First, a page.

Journal of Experimental Neurology
ISSN: 2692-2819

Commentary - Journal of Experimental Neurology (2021) Volume 2, Issue 4

In vivo Neuropathology: Detecting the Neurotoxicity of Candidate Drugs during Early Drug Discovery

Craig F Ferris*, Praveen Kulkarni

Department of Psychology, Center for Translational NeuroImaging, Northeastern University, Boston, MA, USA

*Corresponding Author:
Craig F. Ferris

Received date: November 15, 2021; Accepted date: November 29, 2021

Citation: Ferris CF, Kulkarni P. In vivo Neuropathology: Detecting the Neurotoxicity of Candidate Drugs during Early Drug Discovery. J Exp Neurol. 2021;2(4):177-178.

Copyright: © 2021 Ferris CF, et al. This is an open-access article distributed under the terms of the Creative Commons Attribution License, which permits unrestricted use, distribution, and reproduction in any medium, provided the original author and source are credited.


Twenty-five percent of small molecules in drug development for CNS indications fail in clinical trials due to complications with neurotoxicity [1]. Unfortunately, this is not discovered earlier. Indeed, it is very infrequent that a drug is flagged for neurotoxic side effects in early drug discovery (1). The consequences are two-fold: 1) loss of time and money in bringing new drugs to market and, 2) the unwitting exposure of patents in clinical trials to the neurotoxic side effects of what otherwise could be a drug candidate that is effectively treating the problem. Known ahead of time, this could have helped guide the chemistry in the early stages of development to modify the molecule to eliminate the neurotoxicity [2].

The Health and Environmental Sciences Institute (HESI) committee on Biomarkers of Neurotoxicity proposed a framework for identifying new drug candidates in preclinical studies at risk for CNS toxicity [3]. The committee recommended that early detection should include a combination of fluidic biomarkers and imaging. The neurotoxin trimethyl tin (TMT) was proposed as a gold standard to be used in the lab to further this research. To this end, a recent study by Kulkarni and colleagues [4] used diffusion weighted imaging (DWI) to follow changes in brain gray matter microarchitecture in rats exposed to TMT. Measures of apparent diffusion coefficient (ADC) were used as a surrogate marker of brain cytotoxic edema caused by TMT-induced neuroinflammation. Because magnetic resonance imaging (MRI) is noninvasive, disease progression was followed at 3- and 7-days post TMT in the same rats. The use of a 3D MRI rat atlas allowed for the quantification of ADC values in 173 different brain areas. Multiple brain areas were identified as sites of putative neuroinflammation and cytotoxic edema at 3 days that grew in number by 7 days. Putative sites of neurotoxicity were subsequently confirmed by traditional postmortem histology.

These results based on technology combining DWI, a 3D MRI rat atlas, and computational analysis were not unexpected. Kulkarni [5] published an earlier work using this method coined “In Vivo Neuropathology” (IVN) to identify common brain areas that were at risk for neuroinflammation following head injury to the front or back of the brain. Using changes in ADC values the study identified specific brain nuclei in the amygdala and thalamus that were at risk, independent of where on the brain the impact occurred. Again, the predictions made by non-invasive DWI were confirmed with postmortem histology.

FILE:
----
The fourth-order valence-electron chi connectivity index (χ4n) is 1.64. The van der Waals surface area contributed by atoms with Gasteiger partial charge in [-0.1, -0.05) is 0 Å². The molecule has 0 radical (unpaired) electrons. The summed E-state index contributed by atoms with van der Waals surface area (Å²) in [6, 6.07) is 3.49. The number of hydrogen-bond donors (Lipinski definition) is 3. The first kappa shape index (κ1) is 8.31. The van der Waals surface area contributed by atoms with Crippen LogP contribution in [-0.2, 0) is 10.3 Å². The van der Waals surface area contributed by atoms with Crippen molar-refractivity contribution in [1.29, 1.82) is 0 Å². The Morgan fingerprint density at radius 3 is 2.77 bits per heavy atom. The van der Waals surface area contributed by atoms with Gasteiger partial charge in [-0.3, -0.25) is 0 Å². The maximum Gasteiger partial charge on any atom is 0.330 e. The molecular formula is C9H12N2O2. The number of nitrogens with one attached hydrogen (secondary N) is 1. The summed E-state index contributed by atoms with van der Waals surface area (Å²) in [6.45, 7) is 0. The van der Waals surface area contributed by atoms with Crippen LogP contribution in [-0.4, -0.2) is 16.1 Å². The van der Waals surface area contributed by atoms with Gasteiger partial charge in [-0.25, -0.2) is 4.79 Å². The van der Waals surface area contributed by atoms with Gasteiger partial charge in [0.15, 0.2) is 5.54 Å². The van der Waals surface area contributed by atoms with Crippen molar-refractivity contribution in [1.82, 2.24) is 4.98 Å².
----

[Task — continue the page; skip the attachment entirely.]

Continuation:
One of the more compelling aspects of IVN using ADC values as a measure of neuroinflammation is the minimum use of animals. The Kulkarni TMT study used a sample size of only four rats. The variance in the raw data between subjects and within brain areas was minimal allowing a power analysis to recommend sample sizes of three-four rats. This aspect of IVN, while significantly reducing the cost and time in assessing the neurotoxicity of drug candidates, also meets and probably exceeds the expectations of the laws and regulations around the humane care and use of laboratory animals.

While the Kulkarni TMT study was stopped at 7 days after drug exposure it could have continued for one month or longer in compliance with standard drug toxicity studies. With IVN the rat can be scanned and assessed for site-specific changes in neuroinflammation at any time. This ability to follow disease progression in the same rat over time, identifying specific brain areas at risk for neurotoxicity, is a huge advantage over traditional CNS toxicology methods. IVN does not obviate the need for postmortem histology but makes it more effect and less time consuming because it provides a road map of where to look for putative neurotoxic changes.

IVN maybe the needed imaging technique to pair with fluidic biomarkers suggested by the HESI in early CNS toxicology studies. IVN offers an alternative to the traditional tests for assessing CNS neurotoxicity, can minimize the cost, expedite the process, and identify subtle changes in site-specific brain areas. Future studies on IVN will require generating a data base from drugs known to have neurotoxic side effects. Such a data base would be used for validating the technology and developing algorithms using artificial intelligence to identify early drug candidates at risk for CNS toxicity.